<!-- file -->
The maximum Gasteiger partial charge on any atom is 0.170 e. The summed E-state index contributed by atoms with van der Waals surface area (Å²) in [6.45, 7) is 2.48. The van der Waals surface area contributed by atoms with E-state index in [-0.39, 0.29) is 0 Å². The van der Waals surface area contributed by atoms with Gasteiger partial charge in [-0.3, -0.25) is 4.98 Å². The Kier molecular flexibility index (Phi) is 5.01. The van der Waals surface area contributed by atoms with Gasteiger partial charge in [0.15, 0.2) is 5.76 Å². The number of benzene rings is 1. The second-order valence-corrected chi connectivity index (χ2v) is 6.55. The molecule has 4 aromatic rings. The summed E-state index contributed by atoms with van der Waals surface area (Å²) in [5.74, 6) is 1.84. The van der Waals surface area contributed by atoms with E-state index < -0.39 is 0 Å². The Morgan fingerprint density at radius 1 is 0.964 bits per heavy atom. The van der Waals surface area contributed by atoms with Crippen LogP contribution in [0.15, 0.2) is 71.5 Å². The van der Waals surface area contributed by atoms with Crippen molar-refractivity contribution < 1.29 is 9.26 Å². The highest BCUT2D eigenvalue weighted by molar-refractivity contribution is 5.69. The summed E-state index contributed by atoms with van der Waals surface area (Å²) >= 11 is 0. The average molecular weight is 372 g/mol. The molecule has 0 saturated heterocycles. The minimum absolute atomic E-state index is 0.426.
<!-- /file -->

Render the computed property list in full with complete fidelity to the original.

The maximum Gasteiger partial charge on any atom is 0.170 e. The summed E-state index contributed by atoms with van der Waals surface area (Å²) in [6.45, 7) is 2.48. The van der Waals surface area contributed by atoms with E-state index in [-0.39, 0.29) is 0 Å². The van der Waals surface area contributed by atoms with Gasteiger partial charge in [-0.3, -0.25) is 4.98 Å². The Kier molecular flexibility index (Phi) is 5.01. The van der Waals surface area contributed by atoms with Gasteiger partial charge in [0.15, 0.2) is 5.76 Å². The number of benzene rings is 1. The second-order valence-corrected chi connectivity index (χ2v) is 6.55. The molecule has 4 aromatic rings. The summed E-state index contributed by atoms with van der Waals surface area (Å²) in [5.74, 6) is 1.84. The van der Waals surface area contributed by atoms with E-state index < -0.39 is 0 Å². The Morgan fingerprint density at radius 1 is 0.964 bits per heavy atom. The van der Waals surface area contributed by atoms with Crippen LogP contribution in [0.15, 0.2) is 71.5 Å². The van der Waals surface area contributed by atoms with Crippen molar-refractivity contribution < 1.29 is 9.26 Å². The highest BCUT2D eigenvalue weighted by molar-refractivity contribution is 5.69. The summed E-state index contributed by atoms with van der Waals surface area (Å²) >= 11 is 0. The average molecular weight is 372 g/mol. The molecule has 0 saturated heterocycles. The minimum absolute atomic E-state index is 0.426.